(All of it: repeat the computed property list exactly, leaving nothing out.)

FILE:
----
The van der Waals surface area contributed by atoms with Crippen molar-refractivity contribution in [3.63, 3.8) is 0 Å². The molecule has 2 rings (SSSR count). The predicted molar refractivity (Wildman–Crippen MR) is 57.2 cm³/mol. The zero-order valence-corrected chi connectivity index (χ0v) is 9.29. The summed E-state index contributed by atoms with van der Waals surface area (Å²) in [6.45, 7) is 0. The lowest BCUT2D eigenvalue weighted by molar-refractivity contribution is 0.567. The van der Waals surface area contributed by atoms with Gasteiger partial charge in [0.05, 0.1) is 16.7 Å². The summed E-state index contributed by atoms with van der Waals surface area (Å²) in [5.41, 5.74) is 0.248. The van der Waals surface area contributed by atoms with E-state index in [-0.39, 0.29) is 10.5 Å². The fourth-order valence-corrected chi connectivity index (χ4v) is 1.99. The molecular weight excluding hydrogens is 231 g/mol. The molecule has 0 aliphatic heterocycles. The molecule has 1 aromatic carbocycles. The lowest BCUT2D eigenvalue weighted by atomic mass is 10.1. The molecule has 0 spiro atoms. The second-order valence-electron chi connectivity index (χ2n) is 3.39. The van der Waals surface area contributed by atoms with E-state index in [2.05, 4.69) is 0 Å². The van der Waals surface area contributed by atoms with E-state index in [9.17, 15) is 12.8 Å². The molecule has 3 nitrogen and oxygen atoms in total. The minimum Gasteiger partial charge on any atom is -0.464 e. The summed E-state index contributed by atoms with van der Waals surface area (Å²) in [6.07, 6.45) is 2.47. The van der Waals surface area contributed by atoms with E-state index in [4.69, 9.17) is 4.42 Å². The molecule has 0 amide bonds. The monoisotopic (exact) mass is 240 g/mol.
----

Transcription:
The van der Waals surface area contributed by atoms with Crippen molar-refractivity contribution in [3.63, 3.8) is 0 Å². The molecule has 2 rings (SSSR count). The predicted molar refractivity (Wildman–Crippen MR) is 57.2 cm³/mol. The zero-order valence-corrected chi connectivity index (χ0v) is 9.29. The summed E-state index contributed by atoms with van der Waals surface area (Å²) in [6.45, 7) is 0. The lowest BCUT2D eigenvalue weighted by molar-refractivity contribution is 0.567. The van der Waals surface area contributed by atoms with Gasteiger partial charge in [0.05, 0.1) is 16.7 Å². The summed E-state index contributed by atoms with van der Waals surface area (Å²) in [5.41, 5.74) is 0.248. The van der Waals surface area contributed by atoms with E-state index in [-0.39, 0.29) is 10.5 Å². The fourth-order valence-corrected chi connectivity index (χ4v) is 1.99. The molecular weight excluding hydrogens is 231 g/mol. The molecule has 0 aliphatic heterocycles. The molecule has 1 aromatic carbocycles. The lowest BCUT2D eigenvalue weighted by atomic mass is 10.1. The molecule has 0 spiro atoms. The second-order valence-electron chi connectivity index (χ2n) is 3.39. The van der Waals surface area contributed by atoms with E-state index in [2.05, 4.69) is 0 Å². The van der Waals surface area contributed by atoms with E-state index in [9.17, 15) is 12.8 Å². The molecule has 3 nitrogen and oxygen atoms in total. The minimum Gasteiger partial charge on any atom is -0.464 e. The summed E-state index contributed by atoms with van der Waals surface area (Å²) in [6.07, 6.45) is 2.47. The van der Waals surface area contributed by atoms with E-state index in [4.69, 9.17) is 4.42 Å². The molecule has 0 amide bonds. The monoisotopic (exact) mass is 240 g/mol.